One of the founders of PayPal, a principal investor in Facebook, the president of Clarium Capital, and one of Forbes’s 400 richest Americans, Peter Thiel is what Tom Wolfe would have termed a master of the universe. What do Peter Thiel and I discuss this week on Uncommon Knowledge? At his suggestion—I repeat, at his suggestion—a 40-year old book first published in France.
An enormous bestseller, Le Defi Americain, published in this country as The American Challenge, argued that American economic growth would prove unstoppable and overwhelming. By the year 2000, the author, Jean-Jaques Servan-Schreiber argued, the United States would have become so rich that it would have “only four work days a week of seven hours per day [and] the year will be comporised of 39 work weeks and 13 weeks of vacation.”
Why did Peter Thiel wish to discuss this book? Because it has now been proven so utterly in error.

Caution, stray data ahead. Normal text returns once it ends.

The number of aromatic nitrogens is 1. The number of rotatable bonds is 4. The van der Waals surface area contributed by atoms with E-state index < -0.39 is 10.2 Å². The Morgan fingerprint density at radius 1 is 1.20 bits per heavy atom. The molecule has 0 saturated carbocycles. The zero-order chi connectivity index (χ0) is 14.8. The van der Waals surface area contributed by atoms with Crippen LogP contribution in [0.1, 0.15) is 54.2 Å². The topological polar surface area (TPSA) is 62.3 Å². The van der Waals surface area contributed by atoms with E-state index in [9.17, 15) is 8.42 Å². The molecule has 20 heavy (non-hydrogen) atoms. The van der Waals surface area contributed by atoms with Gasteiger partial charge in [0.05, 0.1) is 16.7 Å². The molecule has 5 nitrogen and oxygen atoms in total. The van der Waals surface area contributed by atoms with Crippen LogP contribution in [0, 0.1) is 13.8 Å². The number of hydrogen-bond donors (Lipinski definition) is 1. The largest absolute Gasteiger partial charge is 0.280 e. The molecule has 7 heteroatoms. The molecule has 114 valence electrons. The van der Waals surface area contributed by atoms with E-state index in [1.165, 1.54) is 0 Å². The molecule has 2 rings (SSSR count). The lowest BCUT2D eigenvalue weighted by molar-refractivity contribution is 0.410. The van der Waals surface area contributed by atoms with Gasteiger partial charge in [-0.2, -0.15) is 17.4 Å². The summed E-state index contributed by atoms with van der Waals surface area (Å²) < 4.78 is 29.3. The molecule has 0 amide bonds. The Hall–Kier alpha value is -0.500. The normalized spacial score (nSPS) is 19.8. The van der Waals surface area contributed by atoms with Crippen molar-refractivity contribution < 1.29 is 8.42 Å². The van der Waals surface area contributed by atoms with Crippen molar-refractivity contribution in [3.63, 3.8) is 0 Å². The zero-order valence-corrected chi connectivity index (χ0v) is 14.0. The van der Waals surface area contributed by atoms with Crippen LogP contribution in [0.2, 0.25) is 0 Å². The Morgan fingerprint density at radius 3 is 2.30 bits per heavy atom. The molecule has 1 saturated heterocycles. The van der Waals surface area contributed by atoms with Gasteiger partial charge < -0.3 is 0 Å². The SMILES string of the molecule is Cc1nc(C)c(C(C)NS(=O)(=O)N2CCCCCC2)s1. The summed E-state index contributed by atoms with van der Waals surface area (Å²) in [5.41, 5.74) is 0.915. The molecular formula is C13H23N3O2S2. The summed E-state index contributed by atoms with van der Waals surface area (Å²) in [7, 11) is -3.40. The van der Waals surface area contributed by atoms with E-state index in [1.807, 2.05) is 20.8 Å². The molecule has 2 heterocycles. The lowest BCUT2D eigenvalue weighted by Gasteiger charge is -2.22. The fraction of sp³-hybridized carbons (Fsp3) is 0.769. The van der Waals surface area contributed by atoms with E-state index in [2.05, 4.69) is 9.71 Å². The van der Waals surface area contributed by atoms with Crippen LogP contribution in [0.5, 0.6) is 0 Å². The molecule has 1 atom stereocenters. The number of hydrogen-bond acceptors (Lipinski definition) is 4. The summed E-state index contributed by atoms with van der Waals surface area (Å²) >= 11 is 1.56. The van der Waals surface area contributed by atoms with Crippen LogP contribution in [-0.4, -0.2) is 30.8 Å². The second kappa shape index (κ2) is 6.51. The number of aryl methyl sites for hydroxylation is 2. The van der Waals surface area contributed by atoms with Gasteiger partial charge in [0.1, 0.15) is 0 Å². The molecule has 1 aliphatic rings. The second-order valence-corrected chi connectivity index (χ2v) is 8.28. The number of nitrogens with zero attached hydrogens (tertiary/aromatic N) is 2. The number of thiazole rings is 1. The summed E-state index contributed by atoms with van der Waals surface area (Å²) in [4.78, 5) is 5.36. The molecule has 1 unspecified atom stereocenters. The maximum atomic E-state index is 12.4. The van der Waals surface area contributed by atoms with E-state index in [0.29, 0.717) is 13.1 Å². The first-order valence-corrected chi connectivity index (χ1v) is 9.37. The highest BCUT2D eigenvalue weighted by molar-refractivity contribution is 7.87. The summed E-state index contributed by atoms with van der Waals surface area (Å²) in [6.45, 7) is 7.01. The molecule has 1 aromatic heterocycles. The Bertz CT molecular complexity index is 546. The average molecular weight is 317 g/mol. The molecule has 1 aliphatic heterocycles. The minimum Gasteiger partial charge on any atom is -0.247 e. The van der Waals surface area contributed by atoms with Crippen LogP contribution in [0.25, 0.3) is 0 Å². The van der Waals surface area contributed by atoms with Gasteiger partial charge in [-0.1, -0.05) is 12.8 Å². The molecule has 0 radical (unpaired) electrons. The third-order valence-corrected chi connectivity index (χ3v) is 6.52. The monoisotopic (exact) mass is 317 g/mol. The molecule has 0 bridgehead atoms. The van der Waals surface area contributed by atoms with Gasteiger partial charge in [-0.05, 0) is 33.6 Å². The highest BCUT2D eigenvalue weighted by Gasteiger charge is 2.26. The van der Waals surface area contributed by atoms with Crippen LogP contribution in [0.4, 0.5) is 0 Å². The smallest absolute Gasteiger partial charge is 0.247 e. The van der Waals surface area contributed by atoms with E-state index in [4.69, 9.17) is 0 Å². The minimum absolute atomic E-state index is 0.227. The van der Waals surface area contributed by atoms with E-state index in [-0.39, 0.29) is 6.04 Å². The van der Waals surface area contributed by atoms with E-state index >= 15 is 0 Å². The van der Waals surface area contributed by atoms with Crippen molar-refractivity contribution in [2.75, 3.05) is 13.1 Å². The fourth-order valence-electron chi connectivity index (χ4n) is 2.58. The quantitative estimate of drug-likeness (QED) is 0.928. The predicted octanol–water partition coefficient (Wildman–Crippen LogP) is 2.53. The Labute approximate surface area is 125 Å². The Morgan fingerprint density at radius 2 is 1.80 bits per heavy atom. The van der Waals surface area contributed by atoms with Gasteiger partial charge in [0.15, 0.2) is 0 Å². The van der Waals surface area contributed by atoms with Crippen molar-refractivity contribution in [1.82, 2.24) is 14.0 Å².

Servan-Schreiber predicted this exponential growth in technology. The very difficult problem is that there has been less growth than people thought there was going to be. Even with globalization, even with the computer revolution, even with the Internet revolution, it somehow hasn’t added up. If you had had this exponential growth, the United States would have been much further ahead of the rest of the world. Instead the United States has to compete more with the rest of the world.
On Uncommon Knowledge, Peter Thiel, master of the universe—and what ails us.